Life with T1D 100 Years Ago:
Very little is known about type 1 diabetes at this time. Sadly the “radical new method of treating diabetes” is a strict fasting and exercise regimen. Scientists had previously recommended “keeping as much fat on your bones as possible” and abstaining from alcohol.
Type 1 diabetes (T1D) research has made huge strides over the decades. Enter your birthday to see what T1D was like when you were born and how far treatment, management and progress towards a cure has come in your lifetime.
Frederick Banting, M.D., develops the idea of purified insulin as a treatment for humans by studying diabetic dogs and their pancreases. In the first human test in 1922, a 14-year-old boy is saved with insulin injections after experiencing diabetic comas.1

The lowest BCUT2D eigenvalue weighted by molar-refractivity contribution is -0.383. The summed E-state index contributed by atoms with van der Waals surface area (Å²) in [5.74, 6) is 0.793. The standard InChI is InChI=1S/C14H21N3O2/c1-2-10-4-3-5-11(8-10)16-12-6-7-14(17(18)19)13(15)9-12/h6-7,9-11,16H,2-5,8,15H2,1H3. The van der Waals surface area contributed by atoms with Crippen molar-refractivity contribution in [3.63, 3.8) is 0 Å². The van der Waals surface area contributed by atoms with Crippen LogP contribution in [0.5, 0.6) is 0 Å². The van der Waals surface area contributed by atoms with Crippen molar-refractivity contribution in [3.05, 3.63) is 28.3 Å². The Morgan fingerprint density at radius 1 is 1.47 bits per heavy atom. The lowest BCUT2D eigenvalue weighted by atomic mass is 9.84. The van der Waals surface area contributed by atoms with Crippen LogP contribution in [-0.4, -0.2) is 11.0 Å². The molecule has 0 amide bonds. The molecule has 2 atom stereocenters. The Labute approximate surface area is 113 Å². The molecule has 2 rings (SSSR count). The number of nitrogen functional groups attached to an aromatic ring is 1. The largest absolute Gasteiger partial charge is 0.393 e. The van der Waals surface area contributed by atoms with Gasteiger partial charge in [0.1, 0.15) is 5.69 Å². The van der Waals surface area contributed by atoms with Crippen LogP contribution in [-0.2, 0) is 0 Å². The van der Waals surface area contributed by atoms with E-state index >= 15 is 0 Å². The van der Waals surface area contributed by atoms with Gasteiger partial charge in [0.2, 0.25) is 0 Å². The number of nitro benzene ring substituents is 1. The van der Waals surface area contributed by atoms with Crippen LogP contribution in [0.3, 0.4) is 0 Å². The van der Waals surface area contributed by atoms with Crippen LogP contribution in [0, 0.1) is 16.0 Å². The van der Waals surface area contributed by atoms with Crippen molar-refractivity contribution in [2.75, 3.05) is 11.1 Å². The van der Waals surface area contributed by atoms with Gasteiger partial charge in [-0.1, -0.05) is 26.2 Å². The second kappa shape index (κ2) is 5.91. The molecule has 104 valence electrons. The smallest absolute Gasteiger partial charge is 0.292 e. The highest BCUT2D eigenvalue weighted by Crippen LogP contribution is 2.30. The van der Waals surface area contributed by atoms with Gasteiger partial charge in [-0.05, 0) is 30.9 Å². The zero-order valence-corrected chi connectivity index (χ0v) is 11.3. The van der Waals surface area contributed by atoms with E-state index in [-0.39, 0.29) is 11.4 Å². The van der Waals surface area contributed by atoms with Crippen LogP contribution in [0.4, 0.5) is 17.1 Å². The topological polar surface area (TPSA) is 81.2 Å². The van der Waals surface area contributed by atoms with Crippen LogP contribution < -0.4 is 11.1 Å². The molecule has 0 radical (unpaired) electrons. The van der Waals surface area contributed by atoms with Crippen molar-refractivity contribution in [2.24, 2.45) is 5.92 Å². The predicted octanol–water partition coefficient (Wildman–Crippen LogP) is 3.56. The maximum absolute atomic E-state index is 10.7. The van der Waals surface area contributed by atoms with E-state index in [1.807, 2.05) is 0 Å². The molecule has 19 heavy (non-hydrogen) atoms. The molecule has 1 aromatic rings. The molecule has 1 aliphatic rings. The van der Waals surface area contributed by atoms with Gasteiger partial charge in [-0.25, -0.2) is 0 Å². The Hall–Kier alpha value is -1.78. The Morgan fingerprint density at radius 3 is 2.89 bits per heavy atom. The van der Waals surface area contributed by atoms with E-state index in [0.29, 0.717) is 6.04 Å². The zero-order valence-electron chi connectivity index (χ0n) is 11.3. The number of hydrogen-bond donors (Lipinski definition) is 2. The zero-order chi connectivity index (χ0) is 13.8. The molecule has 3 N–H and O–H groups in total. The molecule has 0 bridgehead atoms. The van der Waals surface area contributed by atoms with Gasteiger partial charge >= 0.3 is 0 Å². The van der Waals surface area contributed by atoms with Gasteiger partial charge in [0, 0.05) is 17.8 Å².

Sir Harold Himsworth, M.D., discovers variability in the effect of insulin on people with diabetes. He distinguishes between those who are “insulin-sensitive” and “insulin-insensitive” — differentiating for the first time between type 1 and type 2 diabetes.3
Mary Tyler Moore is named JDRF International Chairman. She was diagnosed with T1D at the age of 33 and became a lifelong advocate for those living with T1D.
We're on a mission to cure type 1 diabetes (T1D) and we've made a lot of progress toward that goal. Scroll around to see how far we've come. You can help the progress continue. Help fund T1D research todayGIVE NOW